2017: No. 1 DE Myles Garrett vs. No. 2 QB Mitchell Trubisky*

Dec. 24: Garrett, out of Texas A&M, didn’t get much in his Christmas stocking, bringing down Trubisky, out of North Carolina, just once for an 8-yard loss. That was part of Cleveland’s five sacks of Trubisky, who had the last laugh as his Bears beat the Browns, 20-6. Trubisky completed 14 of 23 passes for a pedestrian 193 yards and rushed seven times for 44 yards and a touchdown (from 4 yards out).

Down the line: When he’s healthy, Garrett is one of the NFL’s most feared pass-rushers, with 68½ sacks over six seasons to go with three Pro Bowls and two All-Pro nods. Trubisky, meanwhile, is on his third team — the Steelers, who benched him after five games in favor of rookie Kenny Pickett.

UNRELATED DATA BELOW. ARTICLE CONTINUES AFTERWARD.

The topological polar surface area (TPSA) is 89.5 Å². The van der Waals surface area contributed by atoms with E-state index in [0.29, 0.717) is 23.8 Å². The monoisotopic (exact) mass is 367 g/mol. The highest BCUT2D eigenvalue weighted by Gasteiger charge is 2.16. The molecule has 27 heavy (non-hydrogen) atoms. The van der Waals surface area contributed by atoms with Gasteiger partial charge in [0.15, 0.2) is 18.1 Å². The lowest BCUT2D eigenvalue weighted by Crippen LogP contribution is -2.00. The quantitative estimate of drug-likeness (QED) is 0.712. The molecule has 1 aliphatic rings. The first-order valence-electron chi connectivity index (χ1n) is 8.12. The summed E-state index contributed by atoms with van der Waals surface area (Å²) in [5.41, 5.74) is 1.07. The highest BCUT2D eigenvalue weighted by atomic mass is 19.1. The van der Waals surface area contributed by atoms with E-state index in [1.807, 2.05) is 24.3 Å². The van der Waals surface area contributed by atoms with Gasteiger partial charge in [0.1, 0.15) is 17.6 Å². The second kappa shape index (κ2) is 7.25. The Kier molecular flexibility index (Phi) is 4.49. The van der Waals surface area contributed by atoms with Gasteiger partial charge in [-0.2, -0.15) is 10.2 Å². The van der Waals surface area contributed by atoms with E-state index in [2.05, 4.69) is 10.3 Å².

2019: No. 1 QB Kyler Murray vs. No. 2 DE Nick Bosa*

Oct. 31, Nov. 17: These two division rivals got two head-to-head meetings just 18 days apart; Ohio State’s Bosa came out ahead in both, with the 49ers winning 28-25 on Halloween in Arizona and then 36-26 at home, as the Ohio State product had four tackles, no sacks and a QB hit in the two games combined. Bosa’s teammates brought down Murray, out of Oklahoma, seven times, though he went 41-for-57 (71.9%) for 391 yards, four TDs and no picks in the two games. (He also averaged 50.5 yards rushing.)

Down the line: Bosa and Murray won their respective Rookie of the Year awards, and both have two Pro Bowls. Murray has already signed a mega-extension for five years and $160 million in guaranteed month, while Bosa’s mega-deal — though almost certainly not that big — will arrive this offseason. But if we need a tiebreaker, there’s this: Bosa’s Niners are 36-24 with two NFC title games and a Super Bowl appearance, while Murray’s Cards are just 28-31-1 with a lone playoff loss.

2020: No. 1 QB Joe Burrow vs. No. 2 DE Chase Young*